Amazon's exclusive subscription service is a bad deal for publishers
|Oct 7|| 2|
Recently HarperCollins UK announced that it will be making some of its backlist titles available via Kindle Unlimited.
“The publisher confirmed that as of today (1st October) 100s of backlist titles had been released as part of what was described as a ‘strategic and tactical’ push…HarperCollins UK is the first of the big corporate UK publishers to participate in the subscription scheme, first launched in 2014.” [The Bookseller, paywall]
To be included in the Kindle Unlimited program, self-published authors must make their titles available exclusively through Amazon’s program. The article does not clarify whether this is part of the terms of HarperCollins’ arrangement.
Authors who include their books as part of this program aren’t paid a fixed rate, but receive a share of the Amazon global fund, a pool of money worth $25.8M in September 2019, according to Amazon communications. Amazon sets the amount of money in this pool, and portions it out based on an author’s share of the total pages read in that month. It is not clear whether HC is being compensated this way or whether they have struck a different arrangement for inclusion of their titles.
I’m the first one to suggest that book publishers should experiment with new models and ideas. It’s the only way that the industry will remain competitive and relevant as technology and business norms change.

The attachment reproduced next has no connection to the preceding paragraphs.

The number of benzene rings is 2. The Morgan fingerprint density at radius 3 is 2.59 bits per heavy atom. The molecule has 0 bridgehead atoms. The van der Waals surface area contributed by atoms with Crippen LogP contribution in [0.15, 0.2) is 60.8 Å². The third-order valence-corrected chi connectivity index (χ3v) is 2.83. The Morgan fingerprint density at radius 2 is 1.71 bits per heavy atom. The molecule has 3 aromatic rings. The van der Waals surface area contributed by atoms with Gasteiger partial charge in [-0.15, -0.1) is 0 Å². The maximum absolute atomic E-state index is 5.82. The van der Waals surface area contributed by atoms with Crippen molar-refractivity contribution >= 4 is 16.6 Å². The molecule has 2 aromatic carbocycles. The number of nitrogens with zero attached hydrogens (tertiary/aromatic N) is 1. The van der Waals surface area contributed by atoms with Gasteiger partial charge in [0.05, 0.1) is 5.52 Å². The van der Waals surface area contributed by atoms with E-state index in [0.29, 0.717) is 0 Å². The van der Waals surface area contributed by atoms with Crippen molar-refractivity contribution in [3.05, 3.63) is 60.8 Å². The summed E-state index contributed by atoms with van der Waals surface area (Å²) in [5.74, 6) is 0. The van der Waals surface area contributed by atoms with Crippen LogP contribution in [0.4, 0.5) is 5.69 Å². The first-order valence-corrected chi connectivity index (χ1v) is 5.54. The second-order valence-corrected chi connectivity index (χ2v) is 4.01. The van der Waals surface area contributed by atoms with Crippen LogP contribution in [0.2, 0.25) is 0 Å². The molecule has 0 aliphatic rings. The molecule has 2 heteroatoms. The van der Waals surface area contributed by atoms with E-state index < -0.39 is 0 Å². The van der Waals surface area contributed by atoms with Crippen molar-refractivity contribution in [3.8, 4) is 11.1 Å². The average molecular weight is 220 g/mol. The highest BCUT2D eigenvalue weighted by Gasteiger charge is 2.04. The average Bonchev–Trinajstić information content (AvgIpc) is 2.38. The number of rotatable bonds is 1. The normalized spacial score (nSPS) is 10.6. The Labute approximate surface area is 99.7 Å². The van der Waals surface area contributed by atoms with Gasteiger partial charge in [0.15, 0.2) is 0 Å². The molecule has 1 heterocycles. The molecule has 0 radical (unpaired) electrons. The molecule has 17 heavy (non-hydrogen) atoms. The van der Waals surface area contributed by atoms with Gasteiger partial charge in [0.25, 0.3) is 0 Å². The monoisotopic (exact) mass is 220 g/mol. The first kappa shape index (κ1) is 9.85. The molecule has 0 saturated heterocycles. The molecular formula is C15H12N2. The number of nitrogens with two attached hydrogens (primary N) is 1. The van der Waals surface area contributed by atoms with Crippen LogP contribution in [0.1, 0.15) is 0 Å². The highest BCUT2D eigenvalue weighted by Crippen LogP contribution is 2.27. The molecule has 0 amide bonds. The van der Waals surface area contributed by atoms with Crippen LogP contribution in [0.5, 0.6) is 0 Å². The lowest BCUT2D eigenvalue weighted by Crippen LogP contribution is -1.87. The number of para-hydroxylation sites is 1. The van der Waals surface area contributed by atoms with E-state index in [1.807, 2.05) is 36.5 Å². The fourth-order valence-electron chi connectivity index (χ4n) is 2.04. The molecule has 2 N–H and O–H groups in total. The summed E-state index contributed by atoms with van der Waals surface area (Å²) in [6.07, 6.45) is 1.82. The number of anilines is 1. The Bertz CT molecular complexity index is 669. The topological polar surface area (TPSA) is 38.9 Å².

But there are also problematic experiments. An experiment where the end result is giving more power to the most powerful player in the publishing space, decreasing competition, and undermining the value of the book is a bad experiment.
It’s especially galling to me to see this happen at a time that the US Big Five publishers are harshly curtailing library access to ebooks, and increasing the prices charged to libraries for this access.
“HarperCollins has argued that, based on a limited number of titles included, the service can be used as a discovery tool to drive à la carte business.”
Libraries can also be a discovery tool for readers, with the added benefit that libraries aren’t directly in competition with book publishers, as Amazon’s imprints are, nor are they profiting off the data they gather, as Amazon is.
This is the type of experiment that will likely work out in the short term for HarperCollins UK. It is in Amazon’s interest to make this experiment seem successful, so that HarperCollins becomes addicted to the dribble of revenue this will generate and the increase in visibility this will likely create for the authors whose books are included. If HC UK declares this a success, other major corporate publishers will almost definitely follow suit.
But Amazon has the ability not just to change the terms whenever it suits them, but to decrease the amount of money in the pool, or not keep pace with an increase in subscribers, reducing the amount of pay for writers and publishers versus the benefit Amazon receives for that content.
What’s more, if readers can get access to tons of high quality books published by the major publishers for the cost of buying a single ebook per month, it will continue to decrease the value they place on ebooks, and possibly even on print books.
Publishers should experiment with pricing, with format, with direct sales, with innovative partnerships with libraries and other organizations, and so much more. But experiments that benefit the biggest player in the book sales game, that play by the rules that Amazon sets, are likely to end up harming writers and publishers in the long term. As an industry, we have already ceded so much ground to Amazon. Let’s try to avoid ceding even more in pursuit of minimal short term benefits.